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Prevention moves to IMS | Drug, alcohol-use programs to re-focus on young teens

To many, the acronym D.A.R.E. represented the community’s drug and alcohol prevention programs in one word. But since it was announced that the Mercer Island Police Department no longer planned to designate a patrol officer for D.A.R.E., city officials have not been able to succinctly label their new approach to prevention.

The city instead proposed a change in venue — from the elementary school to middle school — for its programs to teach young people about the dangers of drugs and alcohol abuse. City officials say that research indicates that lessons taught to grade school children are not as lasting as those taught to preteens, who are just entering the age range when they are most at risk.

The new model will be led by Marla Mitchell, a Youth and Family Services (YFS) counselor at Islander Middle School, and Detective Art Munoz, the police department’s School Resource Officer. Both leaders will educate students about drug and alcohol abuse. In addition to the negative impacts on teens’ health from such behaviors, the pair will also cover topics such as safely surfing the Internet and the risks associated with online social networking sites such as MySpace.com. It will also touch on schoolyard bullying.

“It’s a health-based model, not a moral lesson,” YFS director Cindy Goodwin said of the new approach. “It’s not going to be a [set] curriculum. We want it to be integrated and community-based.”

Goodwin also said that the new wrap-around approach is based on what recent studies have indicated about how communities should deal with issues such as teen drinking.

“We are losing kids to alcohol abuse; this is a disease of 18- to 24-year-olds,” Goodwin said. “It’s no longer a middle-aged [adult] problem. The reasons why youth abuse [these substances] are not cognitive. It’s an emotional and social choice.”

City Manager Rich Conrad iterated that D.A.R.E. represents just one component of an entire network of services through YFS that includes youth counselors, court diversion, a police School Resource Officer and the Communities That Care pilot project, or CTC — a prevention model aimed at changing the environment that facilitates underage drinking and drug use on Mercer Island.

Such YFS programs have existed for the past two decades but have been under the radar, Conrad said. These counselors, programs and events will continue to engage younger Islanders with prevention and education.

“Everything that was being covered in D.A.R.E. will still be covered,” Goodwin said. “I think parents will miss more of what [former D.A.R.E. Officer Jennifer Franklin] added to the program.”

Franklin served as the D.A.R.E. officer for about six years and was well liked by both the students and their parents. The rotating police department position usually switched officers every five years and with the end of her service due, Franklin was appointed as the city’s new Emergency Preparedness Officer. D.A.R.E. has been taught on the Island since 1985 and was the first in the state. Many other local police departments and cities long ago abandoned the program.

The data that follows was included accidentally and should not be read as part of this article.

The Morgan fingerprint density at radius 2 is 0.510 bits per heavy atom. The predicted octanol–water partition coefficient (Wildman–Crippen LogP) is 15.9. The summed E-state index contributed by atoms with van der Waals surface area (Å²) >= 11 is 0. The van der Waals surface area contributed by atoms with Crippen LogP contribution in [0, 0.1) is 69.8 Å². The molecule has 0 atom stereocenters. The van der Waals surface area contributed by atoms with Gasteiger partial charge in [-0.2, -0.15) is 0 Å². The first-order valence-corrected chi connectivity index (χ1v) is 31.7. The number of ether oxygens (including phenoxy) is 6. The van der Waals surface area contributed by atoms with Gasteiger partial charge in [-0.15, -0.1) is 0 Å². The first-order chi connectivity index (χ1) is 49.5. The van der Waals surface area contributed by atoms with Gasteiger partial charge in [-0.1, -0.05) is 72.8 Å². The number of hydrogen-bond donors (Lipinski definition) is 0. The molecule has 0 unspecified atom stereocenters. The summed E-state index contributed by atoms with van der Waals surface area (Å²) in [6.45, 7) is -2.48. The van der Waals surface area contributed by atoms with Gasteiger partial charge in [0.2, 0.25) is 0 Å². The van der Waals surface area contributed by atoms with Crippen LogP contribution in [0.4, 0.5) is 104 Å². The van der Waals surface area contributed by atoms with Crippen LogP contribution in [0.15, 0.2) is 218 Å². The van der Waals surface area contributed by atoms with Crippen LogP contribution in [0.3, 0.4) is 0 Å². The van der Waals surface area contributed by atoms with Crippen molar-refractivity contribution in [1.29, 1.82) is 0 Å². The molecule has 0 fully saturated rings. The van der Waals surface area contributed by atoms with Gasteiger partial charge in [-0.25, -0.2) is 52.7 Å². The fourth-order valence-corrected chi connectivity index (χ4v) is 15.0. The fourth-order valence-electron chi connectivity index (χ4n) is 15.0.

The Island’s police chief explained why he decided not appoint another officer to the job. Holmes said a shortage of one patrol officer in one of the department’s two shifts needed to be filled and research had shown such prevention messages should be given to middle schoolers instead of elementary students.

“All this led me to think there was a better way to do this,” Chief Holmes said. “I’m very confident this new model will be a better use of our resources,” Holmes said.

Teachers and community activists long associated with D.A.R.E. agree with the city’s change. Dean Quigley, who has volunteered with the Masons for years helping raise money for D.A.R.E., said he didn’t see much of a change other than that the audience will now be a little older. Jan Brusseau, Language Arts/Social studies teacher at Islander Middle School, said YFS programs already fill any gap that would be created by using the new model.

“I think D.A.R.E. was a good program. There was a lot done to energize kids but there was not the follow-up that was needed,” Brusseau said. “D.A.R.E wasn’t targeted at the right age. It’s middle school where the kids start questioning a little bit more and could use more information. I would heartily support a program that continues with these age groups. Drug and Alcohol awareness programs are necessary. It is definitely an area where students, in my opinion, need as much information as they possibly can.”

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